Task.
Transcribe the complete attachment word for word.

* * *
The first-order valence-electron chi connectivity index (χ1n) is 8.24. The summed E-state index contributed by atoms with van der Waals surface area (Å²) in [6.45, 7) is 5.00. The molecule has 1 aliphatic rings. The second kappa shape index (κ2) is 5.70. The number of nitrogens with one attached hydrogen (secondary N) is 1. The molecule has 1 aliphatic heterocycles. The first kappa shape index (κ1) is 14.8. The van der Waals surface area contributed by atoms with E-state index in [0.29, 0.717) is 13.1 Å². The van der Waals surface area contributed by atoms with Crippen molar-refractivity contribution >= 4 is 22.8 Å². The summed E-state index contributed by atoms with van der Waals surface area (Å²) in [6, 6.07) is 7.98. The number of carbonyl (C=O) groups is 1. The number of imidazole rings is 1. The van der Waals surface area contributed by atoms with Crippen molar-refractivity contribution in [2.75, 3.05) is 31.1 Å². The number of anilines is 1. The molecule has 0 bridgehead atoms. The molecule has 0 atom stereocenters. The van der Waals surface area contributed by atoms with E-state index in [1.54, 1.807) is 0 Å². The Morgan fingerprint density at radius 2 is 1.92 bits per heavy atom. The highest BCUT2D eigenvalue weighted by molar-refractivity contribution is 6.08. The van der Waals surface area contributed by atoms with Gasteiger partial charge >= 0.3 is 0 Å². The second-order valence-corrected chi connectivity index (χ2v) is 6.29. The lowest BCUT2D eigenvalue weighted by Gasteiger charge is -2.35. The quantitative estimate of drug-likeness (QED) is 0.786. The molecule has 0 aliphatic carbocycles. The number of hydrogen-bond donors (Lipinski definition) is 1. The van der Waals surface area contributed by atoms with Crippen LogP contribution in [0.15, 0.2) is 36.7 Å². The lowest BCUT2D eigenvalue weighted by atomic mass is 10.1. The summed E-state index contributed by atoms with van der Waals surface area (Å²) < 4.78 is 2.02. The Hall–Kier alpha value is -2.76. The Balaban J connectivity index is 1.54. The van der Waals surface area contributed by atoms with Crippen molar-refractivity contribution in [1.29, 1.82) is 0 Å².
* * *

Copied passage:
The first-order valence-electron chi connectivity index (χ1n) is 8.24. The summed E-state index contributed by atoms with van der Waals surface area (Å²) in [6.45, 7) is 5.00. The molecule has 1 aliphatic rings. The second kappa shape index (κ2) is 5.70. The number of nitrogens with one attached hydrogen (secondary N) is 1. The molecule has 1 aliphatic heterocycles. The first kappa shape index (κ1) is 14.8. The van der Waals surface area contributed by atoms with E-state index in [0.29, 0.717) is 13.1 Å². The van der Waals surface area contributed by atoms with Crippen molar-refractivity contribution >= 4 is 22.8 Å². The summed E-state index contributed by atoms with van der Waals surface area (Å²) in [6, 6.07) is 7.98. The number of carbonyl (C=O) groups is 1. The number of imidazole rings is 1. The van der Waals surface area contributed by atoms with Crippen molar-refractivity contribution in [2.75, 3.05) is 31.1 Å². The number of anilines is 1. The molecule has 0 bridgehead atoms. The molecule has 0 atom stereocenters. The van der Waals surface area contributed by atoms with E-state index in [1.54, 1.807) is 0 Å². The Morgan fingerprint density at radius 2 is 1.92 bits per heavy atom. The highest BCUT2D eigenvalue weighted by molar-refractivity contribution is 6.08. The van der Waals surface area contributed by atoms with Gasteiger partial charge >= 0.3 is 0 Å². The second-order valence-corrected chi connectivity index (χ2v) is 6.29. The lowest BCUT2D eigenvalue weighted by Gasteiger charge is -2.35. The quantitative estimate of drug-likeness (QED) is 0.786. The molecule has 0 aliphatic carbocycles. The number of hydrogen-bond donors (Lipinski definition) is 1. The van der Waals surface area contributed by atoms with Crippen LogP contribution in [0.15, 0.2) is 36.7 Å². The lowest BCUT2D eigenvalue weighted by atomic mass is 10.1. The summed E-state index contributed by atoms with van der Waals surface area (Å²) < 4.78 is 2.02. The Hall–Kier alpha value is -2.76. The Balaban J connectivity index is 1.54. The van der Waals surface area contributed by atoms with Crippen molar-refractivity contribution in [1.29, 1.82) is 0 Å².